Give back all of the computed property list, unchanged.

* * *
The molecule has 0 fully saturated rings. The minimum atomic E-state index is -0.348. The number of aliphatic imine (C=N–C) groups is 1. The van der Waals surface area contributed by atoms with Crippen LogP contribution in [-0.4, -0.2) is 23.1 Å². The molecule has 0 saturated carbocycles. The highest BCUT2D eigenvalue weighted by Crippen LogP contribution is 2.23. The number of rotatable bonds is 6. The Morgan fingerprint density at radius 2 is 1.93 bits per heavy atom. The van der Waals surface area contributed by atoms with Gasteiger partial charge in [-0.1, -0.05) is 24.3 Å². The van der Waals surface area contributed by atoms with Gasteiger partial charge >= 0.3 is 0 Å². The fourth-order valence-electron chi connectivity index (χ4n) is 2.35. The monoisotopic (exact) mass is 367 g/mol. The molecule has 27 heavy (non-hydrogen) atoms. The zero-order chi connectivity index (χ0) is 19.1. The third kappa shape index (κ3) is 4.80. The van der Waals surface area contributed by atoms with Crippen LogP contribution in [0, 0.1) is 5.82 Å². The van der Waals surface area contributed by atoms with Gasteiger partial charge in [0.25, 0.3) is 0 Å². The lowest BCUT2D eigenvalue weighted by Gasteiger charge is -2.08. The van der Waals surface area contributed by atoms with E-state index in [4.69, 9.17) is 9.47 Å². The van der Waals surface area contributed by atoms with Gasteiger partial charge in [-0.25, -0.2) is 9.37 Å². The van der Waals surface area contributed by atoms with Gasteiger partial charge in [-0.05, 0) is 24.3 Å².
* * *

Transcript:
The molecule has 0 fully saturated rings. The minimum atomic E-state index is -0.348. The number of aliphatic imine (C=N–C) groups is 1. The van der Waals surface area contributed by atoms with Crippen LogP contribution in [-0.4, -0.2) is 23.1 Å². The molecule has 0 saturated carbocycles. The highest BCUT2D eigenvalue weighted by Crippen LogP contribution is 2.23. The number of rotatable bonds is 6. The Morgan fingerprint density at radius 2 is 1.93 bits per heavy atom. The van der Waals surface area contributed by atoms with Gasteiger partial charge in [-0.1, -0.05) is 24.3 Å². The van der Waals surface area contributed by atoms with Gasteiger partial charge >= 0.3 is 0 Å². The fourth-order valence-electron chi connectivity index (χ4n) is 2.35. The monoisotopic (exact) mass is 367 g/mol. The molecule has 27 heavy (non-hydrogen) atoms. The zero-order chi connectivity index (χ0) is 19.1. The third kappa shape index (κ3) is 4.80. The van der Waals surface area contributed by atoms with Crippen LogP contribution in [0, 0.1) is 5.82 Å². The van der Waals surface area contributed by atoms with Gasteiger partial charge in [0.25, 0.3) is 0 Å². The lowest BCUT2D eigenvalue weighted by Gasteiger charge is -2.08. The van der Waals surface area contributed by atoms with E-state index in [4.69, 9.17) is 9.47 Å². The van der Waals surface area contributed by atoms with Gasteiger partial charge in [-0.25, -0.2) is 9.37 Å². The van der Waals surface area contributed by atoms with Gasteiger partial charge in [-0.05, 0) is 24.3 Å².